Synergistic Activity of Plant Extracts with Microbial Cellulases for the Release of Free Sugars

Hayden, Celine; Fake, Gina; Carroll, Jennifer; Hood, Elizabeth; Howard, John
June 2012
BioEnergy Research;Jun2012, Vol. 5 Issue 2, p398
Academic Journal
Agricultural lignocellulosic waste such as corn stover is a potential source of inexpensive, abundant, and renewable biomass for the production of bioethanol. The enzymatic process for the economically viable breakdown of cellulose to ethanol relies on the availability of inexpensive microbial cellulases. Although the cost of cellulase has decreased in recent years, current costs still preclude the production of economically viable bioethanol from lignocellulose. Substantive efforts in this lab are being directed to transgenic production of cellulases in maize in order to boost efficiency both of production of enzymes and degradation of corn stover. We serendipitously observed that the addition of non-transgenic maize seed extracts to cellulose and microbial enzymes potentiated free sugar release by as much as 20-fold. Further, this synergistic effect between cellulase enzymes and extract was seen with a variety of plant species and tissue extracts, but varied in efficiency, and was optimal at low concentrations of cellulases. Although the nature of the synergistic molecule is not known, the use of extracts to potentiate cellulose breakdown provides opportunities for a clearer mechanistic understanding of the degradation process as well as an economical way to improve the efficiency of cellulases to produce more cost-effective bioethanol from agricultural waste.


Related Articles

  • Too many biofuel plants ahead?  // Irish Farmers Monthly;Mar2007, p44 

    The article reports on the impact of the expansion of biofuel plants on the status of the industry in the U.S. According to economist Chris Hurt, the industry will collapse if the price of corn will increase and the ethanol plants cannot make up the losses. The ethanol expansion is going to bid...

  • The impact of cell wall acetylation on corn stover hydrolysis by cellulolytic and xylanolytic enzymes. Selig, Michael J.; Adney, William S.; Himmel, Michael E.; Decker, Stephen R. // Cellulose;Aug2009, Vol. 16 Issue 4, p711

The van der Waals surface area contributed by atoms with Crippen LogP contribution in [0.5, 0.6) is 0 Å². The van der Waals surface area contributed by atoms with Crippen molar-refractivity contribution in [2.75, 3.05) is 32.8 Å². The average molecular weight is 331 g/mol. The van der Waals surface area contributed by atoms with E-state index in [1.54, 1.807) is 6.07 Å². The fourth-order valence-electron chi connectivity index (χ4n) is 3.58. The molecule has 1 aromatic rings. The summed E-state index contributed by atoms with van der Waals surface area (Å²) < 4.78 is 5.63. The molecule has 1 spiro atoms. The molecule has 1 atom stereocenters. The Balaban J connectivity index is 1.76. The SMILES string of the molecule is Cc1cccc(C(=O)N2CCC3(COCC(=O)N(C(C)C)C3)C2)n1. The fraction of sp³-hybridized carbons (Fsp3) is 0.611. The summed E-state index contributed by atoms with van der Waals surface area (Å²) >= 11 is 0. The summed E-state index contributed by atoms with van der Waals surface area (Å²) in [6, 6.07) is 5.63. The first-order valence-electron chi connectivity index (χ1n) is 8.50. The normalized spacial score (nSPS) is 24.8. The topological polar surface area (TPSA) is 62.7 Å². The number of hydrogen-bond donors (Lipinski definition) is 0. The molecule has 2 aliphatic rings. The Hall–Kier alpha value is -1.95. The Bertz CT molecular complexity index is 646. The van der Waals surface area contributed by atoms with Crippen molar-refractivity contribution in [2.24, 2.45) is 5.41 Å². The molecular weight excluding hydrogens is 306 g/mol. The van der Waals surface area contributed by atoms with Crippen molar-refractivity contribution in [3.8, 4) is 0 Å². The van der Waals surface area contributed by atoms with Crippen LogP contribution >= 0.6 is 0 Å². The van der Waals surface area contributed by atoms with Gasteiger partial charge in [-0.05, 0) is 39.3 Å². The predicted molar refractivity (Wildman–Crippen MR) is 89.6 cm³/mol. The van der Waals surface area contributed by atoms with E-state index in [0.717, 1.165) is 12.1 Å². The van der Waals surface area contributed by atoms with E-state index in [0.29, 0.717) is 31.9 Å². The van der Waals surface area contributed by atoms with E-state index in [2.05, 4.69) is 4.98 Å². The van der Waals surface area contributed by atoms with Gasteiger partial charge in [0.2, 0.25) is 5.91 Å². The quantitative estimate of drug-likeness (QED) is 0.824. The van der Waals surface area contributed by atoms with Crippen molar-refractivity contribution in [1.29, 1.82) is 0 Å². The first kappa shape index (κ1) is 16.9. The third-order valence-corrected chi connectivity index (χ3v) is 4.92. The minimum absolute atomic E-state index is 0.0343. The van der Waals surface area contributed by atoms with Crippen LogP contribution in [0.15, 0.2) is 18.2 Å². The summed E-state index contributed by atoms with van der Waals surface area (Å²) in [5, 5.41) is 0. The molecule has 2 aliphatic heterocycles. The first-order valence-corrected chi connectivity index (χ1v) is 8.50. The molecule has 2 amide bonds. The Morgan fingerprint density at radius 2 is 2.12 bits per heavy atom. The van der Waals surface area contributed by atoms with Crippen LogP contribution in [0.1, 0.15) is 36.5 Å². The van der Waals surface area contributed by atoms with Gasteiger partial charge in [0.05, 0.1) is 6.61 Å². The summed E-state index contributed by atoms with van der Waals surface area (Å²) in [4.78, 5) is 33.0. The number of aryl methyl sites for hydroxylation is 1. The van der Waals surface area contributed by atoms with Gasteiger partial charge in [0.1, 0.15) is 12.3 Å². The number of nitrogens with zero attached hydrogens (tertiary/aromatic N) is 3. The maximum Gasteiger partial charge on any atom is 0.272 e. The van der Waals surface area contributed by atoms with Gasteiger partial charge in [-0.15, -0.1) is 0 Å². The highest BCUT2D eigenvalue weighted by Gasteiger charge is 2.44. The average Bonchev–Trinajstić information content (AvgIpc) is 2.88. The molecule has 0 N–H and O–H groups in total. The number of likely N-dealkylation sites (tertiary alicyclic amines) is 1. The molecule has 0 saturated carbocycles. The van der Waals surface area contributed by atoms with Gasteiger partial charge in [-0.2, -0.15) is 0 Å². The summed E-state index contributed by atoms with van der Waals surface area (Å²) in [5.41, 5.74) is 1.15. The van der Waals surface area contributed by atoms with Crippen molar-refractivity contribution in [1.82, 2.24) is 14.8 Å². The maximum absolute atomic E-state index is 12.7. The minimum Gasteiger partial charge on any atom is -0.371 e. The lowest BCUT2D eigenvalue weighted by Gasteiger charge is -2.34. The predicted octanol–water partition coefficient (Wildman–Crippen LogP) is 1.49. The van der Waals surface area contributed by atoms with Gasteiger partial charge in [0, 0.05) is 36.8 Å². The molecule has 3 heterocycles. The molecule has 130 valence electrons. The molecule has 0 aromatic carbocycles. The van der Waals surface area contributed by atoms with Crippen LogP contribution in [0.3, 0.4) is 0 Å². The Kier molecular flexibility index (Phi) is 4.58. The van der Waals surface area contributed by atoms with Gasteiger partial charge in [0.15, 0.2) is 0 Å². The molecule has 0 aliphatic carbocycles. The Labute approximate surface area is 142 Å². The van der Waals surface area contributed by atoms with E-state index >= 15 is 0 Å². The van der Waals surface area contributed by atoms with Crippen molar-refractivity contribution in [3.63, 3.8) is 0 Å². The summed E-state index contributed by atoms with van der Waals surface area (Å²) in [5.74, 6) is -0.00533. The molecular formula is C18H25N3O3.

Analysis of variously pretreated corn stover samples showed neutral to mildly acidic pretreatments were more effective at removing xylan from corn stover and more likely to maintain the acetyl to xylopyranosyl ratios present in untreated material than were alkaline treatments. Retention of...

  • Cellulosic Ethanol From Corn Stover. Perry, Ann // Agricultural Research;Oct2008, Vol. 56 Issue 9, p14 

    This article presents information about the use of corn stover, or crop residue left after the harvest, in the production of biofuel. Corn stover contains cellulose, but it is currently left on cornfields to prevent erosion and to restore nutrients to the soil. Researchers are examining ways to...

  • Technoeconomic analysis of the dilute sulfuric acid and enzymatic hydrolysis process for the conversion of corn stover to ethanol. Aden, Andy; Foust, Thomas // Cellulose;Aug2009, Vol. 16 Issue 4, p535 

    Technoeconomic analysis has been used to guide the research and development of lignocellulosic biofuels production processes for over two decades. Such analysis has served to identify the key technical barriers for these conversion processes so that research can be targeted most effectively on...

  • Food for Fuel? Daschle, Tom // Foreign Affairs;Sep/Oct2007, Vol. 86 Issue 5, p157 

    The article presents a response to the article "How Biofuels Could Starve the Poor," by C. Ford Runge and Benjamin Senauer that was published in the May/June 2007 issue, igniting a debate on the tradeoffs of using corn-based ethanol. It is the view of both Senauer and Runge that the use of corn...

  • PRODUCTION STUDIES/CHEMICAL PROCESSES.  // Biomass Bulletin;2007, Vol. 26 Issue 2, p38 

    The article presents abstracts of articles on the subject of production studies/chemical processes including saccharification and fermentation of softwood for ethanol production, ethanol production from wheat straw, and corn stover fractions and bioenergy.

  • THINK TANK.  // ICIS Chemical Business;6/11/2007, Vol. 2 Issue 70, p50 

    The article emphasizes the need for biofuel advocates to reconsider the production of ethanol from biomass, predominantly from corn, in the U.S. Producers expect an increase in food prices as a result of turning fields over fuel production. According to the Grocery Manufacturers Association, the...

  • Corn Power.  // Weekly Reader - Edition 2;Oct2007, Vol. 77 Issue 2, Special section p2 

    The article reports an increase in the demand for corn. The increased demand can be attributed to the increasing environmental significance of the fuel called ethanol. According to National Corn Growers Association spokesperson Nick Weber, oil and ethanol are used to make gasoline for cars, but...

  • Obama Snubs Appeals for U.S. Food; Demands Still More Bio-Products. Baker, Marcia Merry // Executive Intelligence Review;9/21/2012, Vol. 39 Issue 37, p18 

    The article focuses on the rejections of the all proposed appeals related to lifting of the Federal mandate for biofuel in order to protect the food supply. It states that the U.S. President Barack Obama has rejected the appeals concerning food supply in the U.S. It also mentions that the...


Read the Article


Sorry, but this item is not currently available from your library.

Try another library?
Sign out of this library

Other Topics